Thousands of young people injured themselves while playing sport last year, and the most common way they did so was playing our national game.
Figures provided by ACC show just more than 21,000 claims were lodged in the first 10 months of last year by under-16s who were injured playing rugby.
The cost of rugby injuries was $8.79m, more than double that of football, for which 11,911 claims were lodged, totalling $3.46m.
Payouts for netball injuries for under-16s was third on the list at $3.3m, swimming fourth at $2.56m, and cycling fifth at $2.33m.
According to the most recent Sport NZ survey, almost 400,000 boys and girls aged between 5 and 18 played rugby in 2011.
Football was even more popular, with 460,000 participants, basketball recorded 367,000 players, and swimming was one of the more popular activities, with 613,000.
New Zealand Rugby Union medical director Ian Murphy said the introduction of injury prevention programme RugbySmart in 2001 had seen a steady decline in serious injuries, especially severe spinal injuries sustained in scrums.
Law changes had also helped reduce serious injuries and it was likely improved medical care meant more minor injuries were being reported.
While more could be done and expansion of the RugbySmart programme was planned, there would always be a higher level of injuries in a contact sport.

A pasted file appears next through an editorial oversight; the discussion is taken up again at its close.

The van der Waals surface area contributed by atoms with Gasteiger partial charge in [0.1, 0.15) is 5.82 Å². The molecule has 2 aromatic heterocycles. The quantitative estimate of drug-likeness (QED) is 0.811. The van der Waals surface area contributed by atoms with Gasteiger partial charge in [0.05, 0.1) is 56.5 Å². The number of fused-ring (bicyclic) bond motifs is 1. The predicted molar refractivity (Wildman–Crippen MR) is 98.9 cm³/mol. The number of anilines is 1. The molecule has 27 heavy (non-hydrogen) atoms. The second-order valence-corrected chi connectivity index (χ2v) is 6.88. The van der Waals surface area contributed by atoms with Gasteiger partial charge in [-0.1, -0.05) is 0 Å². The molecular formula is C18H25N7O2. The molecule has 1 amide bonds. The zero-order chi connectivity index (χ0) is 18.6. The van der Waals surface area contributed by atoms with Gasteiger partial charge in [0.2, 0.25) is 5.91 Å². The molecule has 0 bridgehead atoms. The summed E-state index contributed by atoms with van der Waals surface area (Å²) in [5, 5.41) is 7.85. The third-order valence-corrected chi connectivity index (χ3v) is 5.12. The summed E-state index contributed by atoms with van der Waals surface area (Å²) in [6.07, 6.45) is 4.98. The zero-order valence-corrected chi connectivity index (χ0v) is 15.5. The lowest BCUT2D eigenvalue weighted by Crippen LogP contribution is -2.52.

"At the heart of rugby there's a contact element, and I believe that, while we should be looking to minimise dangerous impact, there's a degree of inevitability there's going to be some contact in the sport and an injury may happen.
"If you were to have rugby without contact, I'm not sure you have got rugby."
ACC sport and recreation programme manager Isaac Carlson said claims for sporting injuries were increasing, probably due to better access to recreational activities and a rise in the popularity in cycling.
The pleasing thing was that, while claims were up, they were mostly minor injuries, and serious claims were falling.
In the past the main focus had been on the four big sports in New Zealand, rugby, football, rugby league and netball.
A lot of work continued to be done in this area, working with each sport's governing body, focusing on injury prevention, best practice and equipment, he said.
But increasing attention was being given to recreational activities such as cycling, mountainbiking, running, snow sports, swimming and tramping as they became popular.
"That area's a lot more challenging than the conventional sports . . . the challenge we have with recreational is we have to target prevention methods across the whole population."
- Fairfax Media
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